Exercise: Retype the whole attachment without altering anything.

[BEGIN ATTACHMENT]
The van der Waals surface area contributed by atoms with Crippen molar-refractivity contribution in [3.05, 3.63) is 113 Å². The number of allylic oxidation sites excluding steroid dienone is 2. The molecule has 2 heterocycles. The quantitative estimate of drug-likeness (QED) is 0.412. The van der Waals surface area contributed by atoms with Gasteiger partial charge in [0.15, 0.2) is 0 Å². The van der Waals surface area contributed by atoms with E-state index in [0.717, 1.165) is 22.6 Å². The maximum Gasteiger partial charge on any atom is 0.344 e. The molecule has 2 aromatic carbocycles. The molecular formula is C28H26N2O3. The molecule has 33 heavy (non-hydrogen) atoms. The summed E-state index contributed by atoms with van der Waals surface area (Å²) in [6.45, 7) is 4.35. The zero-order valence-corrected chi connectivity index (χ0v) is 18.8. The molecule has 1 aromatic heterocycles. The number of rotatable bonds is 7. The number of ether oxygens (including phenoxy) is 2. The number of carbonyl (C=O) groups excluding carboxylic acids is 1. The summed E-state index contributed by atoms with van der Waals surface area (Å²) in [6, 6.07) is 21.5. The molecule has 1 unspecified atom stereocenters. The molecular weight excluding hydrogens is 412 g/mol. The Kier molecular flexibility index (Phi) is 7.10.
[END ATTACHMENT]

The van der Waals surface area contributed by atoms with Crippen molar-refractivity contribution in [3.05, 3.63) is 113 Å². The number of allylic oxidation sites excluding steroid dienone is 2. The molecule has 2 heterocycles. The quantitative estimate of drug-likeness (QED) is 0.412. The van der Waals surface area contributed by atoms with Gasteiger partial charge in [0.15, 0.2) is 0 Å². The van der Waals surface area contributed by atoms with E-state index in [0.717, 1.165) is 22.6 Å². The maximum Gasteiger partial charge on any atom is 0.344 e. The molecule has 2 aromatic carbocycles. The molecular formula is C28H26N2O3. The molecule has 33 heavy (non-hydrogen) atoms. The summed E-state index contributed by atoms with van der Waals surface area (Å²) in [6.45, 7) is 4.35. The zero-order valence-corrected chi connectivity index (χ0v) is 18.8. The molecule has 1 aromatic heterocycles. The number of rotatable bonds is 7. The number of ether oxygens (including phenoxy) is 2. The number of carbonyl (C=O) groups excluding carboxylic acids is 1. The summed E-state index contributed by atoms with van der Waals surface area (Å²) in [6, 6.07) is 21.5. The molecule has 1 unspecified atom stereocenters. The molecular weight excluding hydrogens is 412 g/mol. The Kier molecular flexibility index (Phi) is 7.10.